This is a series of posts describing the many varieties of Japanese gate, or mon (門). If you look at the preceding kanji
more closely, you can think of it as a picture of a pair of swinging
doors, reminiscent of saloon doors in a wild west movie.I think
there it would be great to bring more awareness to a western audience as
to the tremendous diversity in forms and types of Japanese gates. This
hopes to be a gateway to gates.
In the previous post we looked at yaguramon, a type of 2-story timber gate associated to castles. Today we will look at another gate which continues the 2-story theme -- sort of.
The characters mean the cherry tree (楼) gate (門). The character for 'cherry tree' is more often read as 'sakura', and for quite a while I would read the characters '楼門' as "sakuramon". No, this pairing of characters takes a 'Chinese' reading, 'rō', for '楼'.
Rōmon are gates which associate to both temple and shrine complexes, and appear to be two stories tall. Technically, however, they are not considered two stories in the Japanese way of thinking, for the second story is not accessible nor does it have a separate roof.
Let's take a look at one example before getting into this further:
You can see that this gate is built more or less like a bridge, standing on a pair of 4-legged 'pontoons' on each side. The eight legs mean the gate could be simply classified as an eight-leg gate, or hyakkyakumon (八脚門). Are all rōmon eight-legged? No, they're not. Also, if you look at the 'second' story, you will see windows, in the classic flickering flame pattern, a set of doors, and a walkway railing. Sure looks like a second story, and there may even be a floor - however it is non-usable. Generally these gates do not have doors and stand over a central path into the shrine or temple.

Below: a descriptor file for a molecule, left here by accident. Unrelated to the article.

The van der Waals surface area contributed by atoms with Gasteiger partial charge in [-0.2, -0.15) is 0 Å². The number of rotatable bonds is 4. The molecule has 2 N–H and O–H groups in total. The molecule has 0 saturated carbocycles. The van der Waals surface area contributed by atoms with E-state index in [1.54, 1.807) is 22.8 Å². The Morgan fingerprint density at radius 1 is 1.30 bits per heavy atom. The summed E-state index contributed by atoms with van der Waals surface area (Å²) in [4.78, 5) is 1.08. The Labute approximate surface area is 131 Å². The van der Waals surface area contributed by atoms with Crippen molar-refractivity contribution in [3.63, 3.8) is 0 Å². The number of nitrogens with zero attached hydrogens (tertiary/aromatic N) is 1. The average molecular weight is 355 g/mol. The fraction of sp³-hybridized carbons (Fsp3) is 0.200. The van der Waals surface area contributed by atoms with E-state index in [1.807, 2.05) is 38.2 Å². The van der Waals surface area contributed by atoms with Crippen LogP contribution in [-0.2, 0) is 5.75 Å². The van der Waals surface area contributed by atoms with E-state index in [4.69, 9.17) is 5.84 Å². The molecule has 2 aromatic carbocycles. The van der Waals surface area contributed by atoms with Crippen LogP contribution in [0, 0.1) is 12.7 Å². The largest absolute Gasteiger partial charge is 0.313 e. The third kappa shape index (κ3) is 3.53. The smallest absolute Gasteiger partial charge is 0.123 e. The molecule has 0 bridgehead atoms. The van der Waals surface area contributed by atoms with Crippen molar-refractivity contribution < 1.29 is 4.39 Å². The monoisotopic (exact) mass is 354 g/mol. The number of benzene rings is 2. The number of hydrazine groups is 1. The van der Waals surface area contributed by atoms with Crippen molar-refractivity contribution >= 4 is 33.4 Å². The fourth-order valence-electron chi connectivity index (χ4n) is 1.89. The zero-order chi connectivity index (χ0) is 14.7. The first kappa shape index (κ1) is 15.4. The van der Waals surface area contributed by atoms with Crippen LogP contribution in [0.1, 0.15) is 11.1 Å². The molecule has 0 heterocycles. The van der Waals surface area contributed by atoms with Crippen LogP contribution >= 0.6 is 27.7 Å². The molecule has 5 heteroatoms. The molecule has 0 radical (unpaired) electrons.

The 'Cherry gate' may be four-legged or eight-legged. You might recall another four-legged gate we covered previously, the yotsuashimon. In that gate, there were two main posts and four outrigger support posts, and the post count was based only on the four outrigger posts despite the fact that there are 6 posts contacting the ground. In the case of the four-legged rōmon this counting method is thrown out the window and 4 - or 6 - posts may contact the ground in total.
A four legged rōmon:
A four-legged rōmon with six actual posts:
As you can see, this classification is a bit confusing. The main point is the appearance of a 2-story structure, with only the first floor actually accessible.
This 'four-legged' gate has a post support structure more like the classic yotsuashimon:
Another four legged rōmon, this one with only four actual posts:
A classic eight-legged rōmon, Udo Shrine in Miyazaki:
Another shrine with a grand rōmon, the west gate of Yasaka Jinja in Kyoto:
One last rōmon for good measure, at Yōsenji, in Akita Prefecture, the gate dating from 1865:
Some rōmon also serve as bell-towers. We'll take a look at those in next post.Thanks for your visit to the Carpentry Way. On to post 11